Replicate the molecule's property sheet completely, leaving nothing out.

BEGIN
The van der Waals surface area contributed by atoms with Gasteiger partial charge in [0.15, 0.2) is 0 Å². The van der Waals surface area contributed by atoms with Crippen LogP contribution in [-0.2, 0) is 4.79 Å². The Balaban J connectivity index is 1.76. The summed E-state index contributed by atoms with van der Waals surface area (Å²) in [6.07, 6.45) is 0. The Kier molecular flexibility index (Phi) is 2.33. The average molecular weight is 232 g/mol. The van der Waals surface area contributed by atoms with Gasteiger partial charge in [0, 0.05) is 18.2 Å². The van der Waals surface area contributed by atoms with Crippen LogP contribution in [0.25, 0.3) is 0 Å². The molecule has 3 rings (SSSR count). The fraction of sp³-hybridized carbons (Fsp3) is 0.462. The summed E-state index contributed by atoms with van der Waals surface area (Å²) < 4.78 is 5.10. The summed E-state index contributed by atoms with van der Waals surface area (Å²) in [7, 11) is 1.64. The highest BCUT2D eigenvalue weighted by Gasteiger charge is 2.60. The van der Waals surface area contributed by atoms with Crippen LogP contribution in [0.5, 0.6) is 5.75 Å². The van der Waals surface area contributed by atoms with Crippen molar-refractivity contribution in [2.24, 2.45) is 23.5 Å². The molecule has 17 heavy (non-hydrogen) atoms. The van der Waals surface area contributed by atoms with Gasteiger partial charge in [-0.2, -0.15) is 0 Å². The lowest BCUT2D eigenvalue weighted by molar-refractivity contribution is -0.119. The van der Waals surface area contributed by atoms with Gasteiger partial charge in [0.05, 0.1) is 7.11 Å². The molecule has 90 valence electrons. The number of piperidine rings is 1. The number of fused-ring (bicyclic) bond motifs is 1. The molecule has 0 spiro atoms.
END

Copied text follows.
The van der Waals surface area contributed by atoms with Gasteiger partial charge in [0.15, 0.2) is 0 Å². The van der Waals surface area contributed by atoms with Crippen LogP contribution in [-0.2, 0) is 4.79 Å². The Balaban J connectivity index is 1.76. The summed E-state index contributed by atoms with van der Waals surface area (Å²) in [6.07, 6.45) is 0. The Kier molecular flexibility index (Phi) is 2.33. The average molecular weight is 232 g/mol. The van der Waals surface area contributed by atoms with Gasteiger partial charge in [0, 0.05) is 18.2 Å². The van der Waals surface area contributed by atoms with Crippen LogP contribution in [0.25, 0.3) is 0 Å². The molecule has 3 rings (SSSR count). The fraction of sp³-hybridized carbons (Fsp3) is 0.462. The summed E-state index contributed by atoms with van der Waals surface area (Å²) < 4.78 is 5.10. The summed E-state index contributed by atoms with van der Waals surface area (Å²) in [7, 11) is 1.64. The highest BCUT2D eigenvalue weighted by Gasteiger charge is 2.60. The van der Waals surface area contributed by atoms with Crippen LogP contribution in [0.5, 0.6) is 5.75 Å². The van der Waals surface area contributed by atoms with Crippen molar-refractivity contribution in [2.24, 2.45) is 23.5 Å². The molecule has 17 heavy (non-hydrogen) atoms. The van der Waals surface area contributed by atoms with Gasteiger partial charge in [-0.2, -0.15) is 0 Å². The lowest BCUT2D eigenvalue weighted by molar-refractivity contribution is -0.119. The van der Waals surface area contributed by atoms with Gasteiger partial charge in [0.05, 0.1) is 7.11 Å². The molecule has 90 valence electrons. The number of piperidine rings is 1. The number of fused-ring (bicyclic) bond motifs is 1. The molecule has 0 spiro atoms.